2024 WRC Safari Rally
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How they ‘stole’ our Safari Rally

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Carl Tundo navigated by Tim Jessop on a Skoda Fabia compete in Kedong stage on March 29, 2024 during the WRC Safari Rally.

Photo credit: File | Nation Media Group

This year’s edition of the FIA World Rally Championship (WRC) Safari Rally Kenya ended on Sunday. And just like all the editions since the WRC contest returned to Kenya in 2021, there was no Kenyan or East African winner, and none placed in the top 10. 

There was a time when the story was different. As the contemporary WRC Safari Rally, Ugandan-Kenyan driver Shekhar Mehta won it five times, Kenyan driver Joginder Singh twice and his compatriot Ian Duncan once, in 1994, the last time any of our people smelt victory.

There is an elephant in the room, so let us get it out of the way. There is a colour thing here, because, even in the past, no “muntu” won it; previous victors were all East African Asians or white Africans, including in the time of the event’s predecessor, the East African Rally, which ran until 1974. In that iteration, Tanzanian-based Bert Shankland won it twice — in 1966 and 1967. 

Watching the opening 4.5-kilometre special stage at Kasarani, in which many East African drivers posted times that were over one minute slower in that very short segment than the big boys, one would be tempted to conclude that today’s generation of drivers are lousy compared to the rallying ancestors like Joginder. That we have lost our racing mojo. Not exactly.

However, racial political economy offers one of the explanations for our absence on the podium. In East Africa, unlike football or boxing, historically, motor rallying (and cricket, if we may add) was a refuge of the urban Asian and white communities — the latter either as expatriates, settlers or colonials. They invested a lot of capital and channelled the talent of their communities into the sport. 

Beginning with the mass expulsions of East African Asians from Uganda by military dictator Idi Amin in 1972, and the continued squeeze on them in Kenya, they set off an exodus and an emigration current that hasn’t ebbed.

History and geography lesson

There were more than 80,000 Asians in Uganda before the Amin expulsion. By the end of Amin’s rule in 1972, there were less than 1,200. The Asian population in Kenya declined from 179,000 in 1962 to 139,000 in 1969 and 78,000 in 1979. The Europeans, much fewer, also left in considerable numbers.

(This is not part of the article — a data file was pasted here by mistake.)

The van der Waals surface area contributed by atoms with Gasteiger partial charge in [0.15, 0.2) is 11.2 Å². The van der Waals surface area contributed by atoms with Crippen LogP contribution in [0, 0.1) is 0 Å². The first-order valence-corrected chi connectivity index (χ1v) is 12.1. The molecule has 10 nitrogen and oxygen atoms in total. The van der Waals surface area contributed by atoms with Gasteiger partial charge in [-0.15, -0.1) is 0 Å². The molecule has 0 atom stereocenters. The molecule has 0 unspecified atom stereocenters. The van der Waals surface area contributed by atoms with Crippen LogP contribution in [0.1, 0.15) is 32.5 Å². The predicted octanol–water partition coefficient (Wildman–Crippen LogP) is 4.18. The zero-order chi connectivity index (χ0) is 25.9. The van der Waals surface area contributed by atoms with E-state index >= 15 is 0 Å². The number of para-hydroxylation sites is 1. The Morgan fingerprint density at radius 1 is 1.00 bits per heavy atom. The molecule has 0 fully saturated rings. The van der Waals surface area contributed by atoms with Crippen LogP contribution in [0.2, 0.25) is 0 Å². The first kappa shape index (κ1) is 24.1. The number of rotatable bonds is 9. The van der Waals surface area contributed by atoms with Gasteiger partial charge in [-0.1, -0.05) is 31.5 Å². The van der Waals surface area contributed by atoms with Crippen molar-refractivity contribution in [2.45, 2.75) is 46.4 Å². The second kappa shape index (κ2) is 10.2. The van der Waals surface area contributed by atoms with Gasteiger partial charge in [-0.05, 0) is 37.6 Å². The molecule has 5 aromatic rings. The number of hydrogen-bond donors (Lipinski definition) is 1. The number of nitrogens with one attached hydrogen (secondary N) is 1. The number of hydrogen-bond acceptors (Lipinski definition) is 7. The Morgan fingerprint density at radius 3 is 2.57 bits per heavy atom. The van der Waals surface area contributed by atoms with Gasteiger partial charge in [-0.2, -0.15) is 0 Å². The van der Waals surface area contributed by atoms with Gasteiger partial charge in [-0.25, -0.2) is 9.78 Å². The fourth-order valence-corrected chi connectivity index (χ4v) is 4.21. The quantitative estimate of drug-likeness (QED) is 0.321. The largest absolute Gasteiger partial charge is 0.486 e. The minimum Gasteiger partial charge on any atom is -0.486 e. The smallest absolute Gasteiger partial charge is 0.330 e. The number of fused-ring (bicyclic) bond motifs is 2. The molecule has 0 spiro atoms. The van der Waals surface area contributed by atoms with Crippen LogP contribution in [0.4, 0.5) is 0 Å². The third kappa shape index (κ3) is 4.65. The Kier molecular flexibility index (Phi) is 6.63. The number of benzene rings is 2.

There were also opposite good forces other than expulsions and emigration. There was a greater “nativisation” of the Asian and white communities and integration with indigenous black communities, especially at the economic and social levels.

Soon, there were no longer majority Asian or white public schools, that privilege being left, for a brief while, to a few elite international schools. Hospitals, cricket and sports clubs became integrated. And the “local folks” moved into Westlands, Muthaiga and Karen. 

Investing a lot of money and talent into motorsport became less compelling. The Asian and white Kenyans could now make more money selling cars to black Kenyans instead of racing them in rallies or setting up a supermarket.

There was also a major shift in the culture of, especially, the WRC event. In the past, the Safari Rally was a marathon, run for many days all over the country (and Uganda and Tanzania when it was the East African Rally, and before that the Coronation Safari Rally). The Safari Rally wasn’t just a motor race; it was a history and geography lesson the likes of which few would get in a classroom.

As a marathon and endurance race, it played to our strengths. The expansive area over which it was run is thought to have given some East African drivers an advantage as they had better local knowledge.

Technological leap

Then it all changed. The WRC became a series of sprints, run in restricted stretches (Naivasha), in short very fast stages, on closed roads — in Africa, offroad, on less used routes. Local knowledge, if it were ever important, became irrelevant. 

But the killer has been technology. Fifty years ago, you could soup up your car for the WRC Safari Rally in a garage at the back of Kijabe Street and enter it into the race with a shot at a podium finish.

Previously, most of the work was concentrated on cars. If one watched the Safari Rally coverage or follows the WRC globally as some diehard East African petrolheads do, they will have seen that most of the people who work on rally teams sit far away in rooms filled with computers.

While there might be five mechanics working on a car, in their remote rooms there are over 30 bespectacled fellows peering at screens which are linked to their onboard computers. Materials technology is also next level. It all comes with a high price. The top-end WRC cars cost as much as $1 million (Sh132 million) apiece.

Ultimately, then, our good times at the WRC were rudely interrupted by three things. First, a technological leap that caught us out.

Secondly, we became more multicultural and cosmopolitan urban societies.

Thirdly, because we could no longer do what we are very good at — run it as a marathon. 

Mr Onyango-Obbo is a journalist, writer and curator of the “Wall of Great Africans”. @cobbo3